3 Secrets You Didn't Know About Renovating Your Home on HGTV
One woman spills what it's like to get her home featured on Beachfront Bargain Hunt: Renovation.
Ever dream of having your home renovated on HGTV? You're not alone (ahem, grab a ticket and wait in a very, very long line). But what happens when your home is actually selected to be featured on the popular network for, say, Fixer Upper (oh, how we miss thee) or Beachfront Bargain Hunt: Renovation?
A recent article on Apartment Therapy interviewed a couple who had their oceanfront home featured on Beachfront Bargain Hunt: Renovation to find out more about what goes on when the cameras aren't rolling. Here are three of the most interesting things we learned:
1. There are some major perks for the home owners.
"The filming process can speed up a lot of things because you have to get certain things done, like setting up the time with the production company," Lori Valenti Webb, whose Pawleys Island, South Carolina home was featured on the show, tells Apartment Therapy. "And you can often get a lot of breaks with local vendors that want to get featured on the show, so I knew that there was a chance to get substantial cost savings on the renovations if we worked with them."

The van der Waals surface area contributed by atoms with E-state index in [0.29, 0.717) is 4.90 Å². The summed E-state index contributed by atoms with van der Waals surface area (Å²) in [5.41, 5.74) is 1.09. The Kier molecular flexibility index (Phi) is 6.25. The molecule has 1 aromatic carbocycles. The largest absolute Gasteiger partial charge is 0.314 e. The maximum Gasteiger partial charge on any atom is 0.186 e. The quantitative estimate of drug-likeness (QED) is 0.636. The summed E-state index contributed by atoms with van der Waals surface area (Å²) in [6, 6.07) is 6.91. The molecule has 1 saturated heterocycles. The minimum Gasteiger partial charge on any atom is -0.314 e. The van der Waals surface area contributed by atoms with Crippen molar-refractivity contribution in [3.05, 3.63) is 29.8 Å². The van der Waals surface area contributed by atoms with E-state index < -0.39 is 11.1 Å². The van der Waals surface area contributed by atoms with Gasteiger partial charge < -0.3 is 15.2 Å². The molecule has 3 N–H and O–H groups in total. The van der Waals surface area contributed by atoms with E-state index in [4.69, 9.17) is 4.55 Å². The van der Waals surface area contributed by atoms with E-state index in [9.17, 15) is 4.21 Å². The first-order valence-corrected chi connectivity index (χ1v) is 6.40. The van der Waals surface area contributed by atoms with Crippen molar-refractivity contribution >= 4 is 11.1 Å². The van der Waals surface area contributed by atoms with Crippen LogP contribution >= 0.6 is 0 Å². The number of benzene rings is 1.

2. But it's also a big commitment.
"The days were really long, and we did a lot of scenes multiple times. After a certain amount of time redoing some scenes, you lose a little it of the luster and energy, but the crew is great with their editing and they still manage to really capture it," says Valenti Webb of the experience. While racing to get their renovation done in six weeks, the couple was also living three-and-a-half hours away, by the way. Later in the interview, Valenti Webb also shares they got there at 6:00am and would often clock 12-to-14 hour days.
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3. Cameras, cameras everywhere.
The fancy edited version of a home renovation you watch on TV may look seamless with people behaving naturally on-camera, but it's no easy feat. "It's the weirdest feeling at first. It took us a good couple hours to even get used to that," Valenti Webb notes of constantly having a lot of cameras in your face. Those who are camera shy may want to take note of the omnipresent role cameras and a camera crew will play in your life before applying to get their home featured on television.